The reasons why the rate of suicide among Australian farmers outstrips most other occupations will be investigated by the Australian Institute for Suicide Research and Prevention.
“Farming is a physically stressful job with a high rate of injury,” researcher Dr Allison Milner says.
“There are also social stresses involved. It’s not a job that someone can conveniently get away from, so there is often an overspill between work life and home life which can be hard to delineate.”
Researchers from AISRAP at Griffith University’s Mt Gravatt campus will team up with the Centre for Rural and Remote Mental Health NSW, which is aligned with the University of Newcastle, for the three-year study.
An AISRAP study completed in 2010 showed farmers among three occupation groups with significantly higher risk of male suicide, alongside transport and construction workers.
Suicide rates among Australian farmers were between 1.5 and 2.2 times higher than suicide rates among the general population, an occupational study between 1997 and 2002 has shown.
More recent evidence indicates that the suicide rate among Queensland’s agricultural workers, numbering farmers, farm managers, farm hands and shearers, was over twice the rate of the general employed population.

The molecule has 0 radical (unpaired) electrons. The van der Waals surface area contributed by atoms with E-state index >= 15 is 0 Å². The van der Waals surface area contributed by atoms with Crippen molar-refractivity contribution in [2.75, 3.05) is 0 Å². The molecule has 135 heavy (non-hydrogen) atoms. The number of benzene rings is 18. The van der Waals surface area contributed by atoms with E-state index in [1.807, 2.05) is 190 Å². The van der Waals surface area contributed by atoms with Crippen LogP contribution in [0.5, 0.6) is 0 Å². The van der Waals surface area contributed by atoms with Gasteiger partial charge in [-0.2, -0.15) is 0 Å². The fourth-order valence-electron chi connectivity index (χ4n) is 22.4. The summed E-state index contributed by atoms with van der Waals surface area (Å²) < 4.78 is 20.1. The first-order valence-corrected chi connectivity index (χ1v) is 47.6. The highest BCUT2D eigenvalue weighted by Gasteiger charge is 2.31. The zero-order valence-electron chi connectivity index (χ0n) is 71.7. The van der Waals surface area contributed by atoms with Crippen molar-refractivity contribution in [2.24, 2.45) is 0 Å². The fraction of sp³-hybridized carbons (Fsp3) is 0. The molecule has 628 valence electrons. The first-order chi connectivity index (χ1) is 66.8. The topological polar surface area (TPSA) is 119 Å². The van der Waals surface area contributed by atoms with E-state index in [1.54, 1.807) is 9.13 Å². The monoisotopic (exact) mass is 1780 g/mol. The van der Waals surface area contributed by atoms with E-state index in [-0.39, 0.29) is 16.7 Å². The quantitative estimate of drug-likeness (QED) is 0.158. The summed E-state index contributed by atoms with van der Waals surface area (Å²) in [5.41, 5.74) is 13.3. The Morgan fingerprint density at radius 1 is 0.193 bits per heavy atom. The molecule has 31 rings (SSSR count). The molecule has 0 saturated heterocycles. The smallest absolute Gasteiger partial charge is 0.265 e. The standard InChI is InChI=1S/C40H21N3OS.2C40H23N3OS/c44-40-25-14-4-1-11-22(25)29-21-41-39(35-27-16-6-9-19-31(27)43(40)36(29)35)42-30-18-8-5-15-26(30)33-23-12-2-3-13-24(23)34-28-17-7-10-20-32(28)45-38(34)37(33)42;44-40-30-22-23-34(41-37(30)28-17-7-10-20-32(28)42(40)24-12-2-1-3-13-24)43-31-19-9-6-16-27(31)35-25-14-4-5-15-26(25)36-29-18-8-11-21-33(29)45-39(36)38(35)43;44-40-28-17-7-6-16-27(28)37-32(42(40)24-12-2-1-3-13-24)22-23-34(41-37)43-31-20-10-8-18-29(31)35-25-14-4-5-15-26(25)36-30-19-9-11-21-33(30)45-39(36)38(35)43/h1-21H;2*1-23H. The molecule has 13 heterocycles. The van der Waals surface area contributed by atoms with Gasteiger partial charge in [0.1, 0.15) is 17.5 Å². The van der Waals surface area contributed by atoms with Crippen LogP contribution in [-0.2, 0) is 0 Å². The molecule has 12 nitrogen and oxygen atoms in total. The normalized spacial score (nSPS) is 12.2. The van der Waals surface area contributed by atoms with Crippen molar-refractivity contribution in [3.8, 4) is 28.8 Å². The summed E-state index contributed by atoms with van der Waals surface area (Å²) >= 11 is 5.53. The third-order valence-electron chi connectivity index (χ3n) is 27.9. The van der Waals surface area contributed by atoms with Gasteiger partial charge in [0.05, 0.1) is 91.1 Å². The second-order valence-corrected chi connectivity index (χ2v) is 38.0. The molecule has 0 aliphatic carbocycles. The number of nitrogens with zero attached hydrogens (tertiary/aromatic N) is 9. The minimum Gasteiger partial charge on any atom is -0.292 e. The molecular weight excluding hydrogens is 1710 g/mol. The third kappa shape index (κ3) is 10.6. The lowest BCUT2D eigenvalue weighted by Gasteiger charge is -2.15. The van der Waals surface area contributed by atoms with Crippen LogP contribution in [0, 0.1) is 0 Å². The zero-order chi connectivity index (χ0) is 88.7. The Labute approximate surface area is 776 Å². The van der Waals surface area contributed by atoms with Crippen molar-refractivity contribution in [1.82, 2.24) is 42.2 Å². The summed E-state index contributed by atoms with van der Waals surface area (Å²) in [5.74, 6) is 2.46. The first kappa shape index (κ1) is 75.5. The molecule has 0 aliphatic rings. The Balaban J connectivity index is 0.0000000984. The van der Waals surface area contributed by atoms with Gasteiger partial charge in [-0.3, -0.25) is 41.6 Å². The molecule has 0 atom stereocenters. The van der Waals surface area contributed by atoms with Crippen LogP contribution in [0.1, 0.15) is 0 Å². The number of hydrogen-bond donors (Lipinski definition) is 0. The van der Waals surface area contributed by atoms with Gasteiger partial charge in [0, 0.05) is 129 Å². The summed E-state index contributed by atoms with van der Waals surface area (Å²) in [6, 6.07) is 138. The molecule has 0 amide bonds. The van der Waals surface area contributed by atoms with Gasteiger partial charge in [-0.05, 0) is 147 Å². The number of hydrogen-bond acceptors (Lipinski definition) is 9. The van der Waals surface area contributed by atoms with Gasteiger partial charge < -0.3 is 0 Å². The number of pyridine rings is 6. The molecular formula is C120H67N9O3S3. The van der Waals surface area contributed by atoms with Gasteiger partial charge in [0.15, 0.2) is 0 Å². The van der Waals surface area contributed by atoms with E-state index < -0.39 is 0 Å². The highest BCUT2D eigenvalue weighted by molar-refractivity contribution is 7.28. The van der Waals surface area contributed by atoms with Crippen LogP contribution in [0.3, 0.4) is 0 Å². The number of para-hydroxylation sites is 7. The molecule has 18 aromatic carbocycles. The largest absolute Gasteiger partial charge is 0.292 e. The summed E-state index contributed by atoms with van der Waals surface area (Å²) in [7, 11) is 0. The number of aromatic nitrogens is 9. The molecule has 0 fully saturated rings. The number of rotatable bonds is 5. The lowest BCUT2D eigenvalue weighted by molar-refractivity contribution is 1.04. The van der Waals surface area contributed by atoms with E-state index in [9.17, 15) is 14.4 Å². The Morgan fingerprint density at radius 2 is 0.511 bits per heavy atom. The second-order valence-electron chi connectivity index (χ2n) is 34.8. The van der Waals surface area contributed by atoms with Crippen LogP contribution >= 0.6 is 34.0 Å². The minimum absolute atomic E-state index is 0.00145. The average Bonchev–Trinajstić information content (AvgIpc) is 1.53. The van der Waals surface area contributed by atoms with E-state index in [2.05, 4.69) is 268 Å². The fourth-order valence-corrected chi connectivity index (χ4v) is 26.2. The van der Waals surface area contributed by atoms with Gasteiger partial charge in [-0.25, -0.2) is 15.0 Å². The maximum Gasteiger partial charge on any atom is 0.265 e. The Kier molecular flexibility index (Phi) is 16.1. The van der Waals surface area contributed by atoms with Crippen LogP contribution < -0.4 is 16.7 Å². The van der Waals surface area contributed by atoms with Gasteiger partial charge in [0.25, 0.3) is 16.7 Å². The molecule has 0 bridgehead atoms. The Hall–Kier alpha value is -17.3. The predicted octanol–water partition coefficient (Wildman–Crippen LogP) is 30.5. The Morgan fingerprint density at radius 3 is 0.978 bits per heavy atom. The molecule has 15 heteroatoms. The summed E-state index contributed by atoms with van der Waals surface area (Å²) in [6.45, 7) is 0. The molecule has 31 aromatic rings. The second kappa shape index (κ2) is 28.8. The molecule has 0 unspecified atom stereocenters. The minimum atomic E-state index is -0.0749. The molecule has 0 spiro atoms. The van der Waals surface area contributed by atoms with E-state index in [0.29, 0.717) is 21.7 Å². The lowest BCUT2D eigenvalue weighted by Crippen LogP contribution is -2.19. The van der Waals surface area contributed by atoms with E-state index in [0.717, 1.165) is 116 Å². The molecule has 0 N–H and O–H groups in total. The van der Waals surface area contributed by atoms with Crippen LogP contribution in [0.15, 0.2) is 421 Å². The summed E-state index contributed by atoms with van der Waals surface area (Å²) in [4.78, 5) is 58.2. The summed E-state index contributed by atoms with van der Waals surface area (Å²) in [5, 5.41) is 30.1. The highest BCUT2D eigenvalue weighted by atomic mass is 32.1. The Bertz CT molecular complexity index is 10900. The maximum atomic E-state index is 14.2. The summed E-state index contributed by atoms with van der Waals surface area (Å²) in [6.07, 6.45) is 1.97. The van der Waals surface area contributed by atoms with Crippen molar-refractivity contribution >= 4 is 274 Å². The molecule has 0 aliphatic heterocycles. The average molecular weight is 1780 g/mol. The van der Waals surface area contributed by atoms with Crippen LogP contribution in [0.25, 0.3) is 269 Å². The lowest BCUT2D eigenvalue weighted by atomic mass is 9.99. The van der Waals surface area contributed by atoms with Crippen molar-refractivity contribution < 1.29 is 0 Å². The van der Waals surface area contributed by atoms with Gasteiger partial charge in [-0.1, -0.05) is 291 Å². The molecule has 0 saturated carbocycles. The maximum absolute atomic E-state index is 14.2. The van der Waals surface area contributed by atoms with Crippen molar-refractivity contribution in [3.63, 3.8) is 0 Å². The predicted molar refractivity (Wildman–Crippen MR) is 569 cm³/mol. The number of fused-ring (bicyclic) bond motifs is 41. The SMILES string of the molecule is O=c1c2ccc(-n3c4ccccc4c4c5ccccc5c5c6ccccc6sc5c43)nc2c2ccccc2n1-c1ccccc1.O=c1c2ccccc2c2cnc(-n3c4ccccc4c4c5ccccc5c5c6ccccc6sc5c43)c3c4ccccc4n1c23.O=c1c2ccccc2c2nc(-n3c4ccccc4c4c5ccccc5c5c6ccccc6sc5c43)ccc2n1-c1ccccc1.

“What past investigations have not done is establish why,” Dr Milner says.
She said the research will analyse environmental factors affecting where farmers live, and will examine occupation as a factor separate to mental illness.
Financial stress, global environmental changes and how mining-related activities like coal seam gas exploration affect life in the agricultural sector will also be studied.
“All of these relationships (to farmer suicide) have been hypothesised before. We will seek to establish evidence that explains the high suicide rate in this area.
“Specifically, we will look at what factors have precipitated death, including interviews with next of kin of the deceased about their experiences preceding death.”
The research will also consider closely the sustained period of time leading to death and ask if help could have been sought or provided.
“There appears to be an attitude among farmers not to seek help because of a perceived stigma associated with looking for help.
“We will investigate the attitudes of farmers towards suicide and towards seeking help. We will look at what help is appropriate to the community and whether it is accessible.”
The research project is set to start after funding from the Australian Research Council was confirmed earlier this month.
The work will be carried out in collaboration with industry partners Queensland Health, Office of the State Coroner (Queensland), Department of Communities (Queensland), Centre for Rural and Remote Mental Health Queensland, Hunter New England Local Health Network and New England Division of General Practice.
“Our industry partners will play a key role in identifying agricultural communities where we can carry out this research,” Dr Milner said.